Managing Feelings

Managing Feelings

What you as parents can do

  • Model discussing things that concern or worry you and your child and encourage them to share their worries (without being too nosey if they are not comfortable sharing).
  • Model how to respect the ideas of others, even when you do not agree with them, perhaps discussing views that are put over through newspaper or news bulletin stories.
  • Ask the school for important dates for examinations and coursework deadlines and then help or support your child to work out and follow work plans, to ensure they can meet deadlines for school work and revision for examinations.
  • Try and ensure that your child has some fun time amongst the work schedule, especially when they are particularly stressed about doing well; encourage them to ask for help from their teachers, or a learning support assistant, if they are unsure or worried.
  • Encourage your child to solve problems without you doing it all for them.  This may need to start small; it may also need you to rehearse with them how to make a telephone call or another problem involving communicating which they need to learn but are very uncomfortable about doing.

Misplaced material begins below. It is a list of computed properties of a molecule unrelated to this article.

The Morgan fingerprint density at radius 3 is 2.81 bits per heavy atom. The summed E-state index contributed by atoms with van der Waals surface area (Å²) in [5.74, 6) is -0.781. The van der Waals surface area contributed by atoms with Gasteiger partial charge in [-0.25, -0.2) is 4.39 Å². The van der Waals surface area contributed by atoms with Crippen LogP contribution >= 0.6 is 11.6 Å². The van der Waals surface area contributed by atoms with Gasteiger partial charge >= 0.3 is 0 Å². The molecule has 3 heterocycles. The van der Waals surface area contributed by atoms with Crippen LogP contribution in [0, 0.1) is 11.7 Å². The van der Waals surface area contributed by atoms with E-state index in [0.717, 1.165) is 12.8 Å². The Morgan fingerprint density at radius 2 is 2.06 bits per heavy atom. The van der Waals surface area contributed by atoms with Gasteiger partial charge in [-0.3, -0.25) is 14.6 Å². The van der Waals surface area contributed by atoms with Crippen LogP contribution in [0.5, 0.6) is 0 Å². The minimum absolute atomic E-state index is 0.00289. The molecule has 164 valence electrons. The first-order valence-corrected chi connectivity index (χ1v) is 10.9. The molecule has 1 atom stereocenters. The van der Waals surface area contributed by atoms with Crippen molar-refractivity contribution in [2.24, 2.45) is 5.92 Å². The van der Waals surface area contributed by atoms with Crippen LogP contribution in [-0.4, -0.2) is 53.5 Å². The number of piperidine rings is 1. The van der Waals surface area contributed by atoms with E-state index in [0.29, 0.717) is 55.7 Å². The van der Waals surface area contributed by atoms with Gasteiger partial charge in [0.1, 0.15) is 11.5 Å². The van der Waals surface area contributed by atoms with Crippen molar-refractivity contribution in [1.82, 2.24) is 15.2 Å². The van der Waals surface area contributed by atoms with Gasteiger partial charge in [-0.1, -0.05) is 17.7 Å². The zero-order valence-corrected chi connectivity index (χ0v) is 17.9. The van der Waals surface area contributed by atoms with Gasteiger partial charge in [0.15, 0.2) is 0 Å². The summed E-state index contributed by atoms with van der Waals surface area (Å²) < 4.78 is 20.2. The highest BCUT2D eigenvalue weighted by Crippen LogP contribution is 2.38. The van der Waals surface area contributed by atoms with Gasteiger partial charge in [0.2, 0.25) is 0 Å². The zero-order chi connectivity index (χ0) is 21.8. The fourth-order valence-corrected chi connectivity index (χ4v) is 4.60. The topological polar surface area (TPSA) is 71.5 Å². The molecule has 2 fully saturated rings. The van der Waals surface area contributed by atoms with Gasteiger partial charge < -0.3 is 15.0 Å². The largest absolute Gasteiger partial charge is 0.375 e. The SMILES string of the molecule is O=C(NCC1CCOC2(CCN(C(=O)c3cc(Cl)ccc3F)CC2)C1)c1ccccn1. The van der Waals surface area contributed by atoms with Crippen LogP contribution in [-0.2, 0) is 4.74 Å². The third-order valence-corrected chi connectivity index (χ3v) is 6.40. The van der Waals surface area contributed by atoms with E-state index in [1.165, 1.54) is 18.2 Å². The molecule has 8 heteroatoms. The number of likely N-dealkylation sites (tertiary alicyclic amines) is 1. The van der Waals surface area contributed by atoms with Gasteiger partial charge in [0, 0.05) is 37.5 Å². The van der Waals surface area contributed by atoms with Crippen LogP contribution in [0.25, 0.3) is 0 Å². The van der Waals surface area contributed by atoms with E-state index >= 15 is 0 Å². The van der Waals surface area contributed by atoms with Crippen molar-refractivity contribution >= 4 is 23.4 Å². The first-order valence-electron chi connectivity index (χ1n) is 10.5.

• Encourage your child to have the courage of their convictions, where appropriate, and help them to think about ways of putting right things they feel strongly are wrong.  This could mean doing things to support a charity or, nearer to home, making suggestions to a teacher or the School Senate or a friendly adult about how to make school meet a need they have identified.
  • Encourage your child to talk to someone else about serious worries or relationship difficulties if, for some reason, they find it hard to talk with you.
  • During the teenage years it can be difficult sometimes for young people to talk to parents, especially if it is about feelings they find it hard to share with you. Talking to someone else, maybe a school counsellor, school nurse, pastoral leader, peer mentor or some trusted adult in your circle of friends and relatives, might help them find a way of dealing positively with strong feelings they feel unable to share with you.  Make it clear that you are not hurt by this (even if you are.)

 

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